Two leading dairy groups are looking to throw a few curdles into Mayor Eric Adams’ potential plan to remove chocolate and other flavored milks from New York City public school cafeterias.
The National Milk Producers Federation (NMPF) and the International Dairy Foods Association (IDFA) responded to a letter written by Congressman Antonio Delgado and other members of the New York Congressional delegation urging hizzoner to let kids have their flavored milk, and drink it, too.
The letter encourages Mayor Adams to reconsider potentially removing flavored milk from school meals, saying “as Members representing both rural and urban communities, we are committed to supporting the dairy farmers, producers, and agriculture partners across New York, while also ensuring that children in NYC schools have access to critical, life-enhancing nutrients. Unfortunately, for many NYC families, the meals children receive in schools are their only source of many recommended nutrients.”
Advocates along with Members of Congress believe that providing children with flavored milk incentivizes them to consume dairy which they believe provides necessary nutrients for healthy development.
“Dairy farmers across the country have long worked to provide children with nutritious food vital to their health and development,” said Jim Mulhern, president and CEO of NMPF. “Kids need access to milk for that benefit to be realized. Low-fat flavored milk is fully consistent with the federal government’s Dietary Guidelines for Americans, and it provides students one of the most complete nutrient packages around. We thank Congressman Delgado for leading this strong message to the Mayor of New York, and we thank all New York lawmakers who are stepping up to protect the flavored milk option and the key role it plays in ensuring students have access to highly nutritious options they will choose to consume.”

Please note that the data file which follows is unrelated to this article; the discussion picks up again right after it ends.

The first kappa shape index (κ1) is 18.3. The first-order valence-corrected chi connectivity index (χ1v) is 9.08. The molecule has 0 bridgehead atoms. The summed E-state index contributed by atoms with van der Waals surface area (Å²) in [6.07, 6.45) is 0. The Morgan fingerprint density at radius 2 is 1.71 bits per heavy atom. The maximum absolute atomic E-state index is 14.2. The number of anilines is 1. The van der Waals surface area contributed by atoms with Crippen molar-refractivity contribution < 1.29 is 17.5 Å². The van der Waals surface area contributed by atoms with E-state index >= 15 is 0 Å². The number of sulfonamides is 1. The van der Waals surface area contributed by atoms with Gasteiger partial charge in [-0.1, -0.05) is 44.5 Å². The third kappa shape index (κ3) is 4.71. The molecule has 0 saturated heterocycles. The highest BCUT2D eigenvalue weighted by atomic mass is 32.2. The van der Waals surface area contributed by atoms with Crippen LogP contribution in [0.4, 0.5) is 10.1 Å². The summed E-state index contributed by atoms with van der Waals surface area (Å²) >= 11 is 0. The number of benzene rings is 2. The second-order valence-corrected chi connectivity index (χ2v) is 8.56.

Mayor Adams addressed the debate on whether or not to remove flavored milks from school meals back in January.
“We’re having a conversation about: Should we have chocolate, high-sugar milk in our schools?” Adams said. “Now, I’m not going to become nanny mayor. But we do need to have our children have options.”
A recent national poll conducted by Morning Consult commissioned by the IDFA suggests that 8 out of 10 NYC and U.S voters support offering flavored low-fat milk in school meals. The poll also showed that parents with children in public schools display markedly higher levels of support, with 90% of NYC parents and 85% of parents nationwide supporting the belief.
“Rather than try to limit school milk options for kids, Mayor Adams and other policymakers should follow the lead of parents, physicians and dietitians, and school meals professionals who widely support making milk central to school meals,” said Michael Dykes, D.V.M., president and CEO of IDFA. “Studies have shown that school meals are by far the healthiest meals of the day for children thanks, in part, to nutritious milk and dairy options. Offering low-fat flavored milk increases school meal participation, leads to children consuming more nutrients of public health concern, and reduces food waste. Maintaining low-fat flavored milk options in school plays an important role in the diet and nutrition of children because milk contains 13 essential nutrients that children need for growth, development, healthy immune function, and overall wellness.”
When asked for a comment on Tuesday, a spokesperson for the Mayor said “We have received the letter, we will review and we will make a determination of what is best for our students.”
Last updated 3/8/2022 5:38 pm.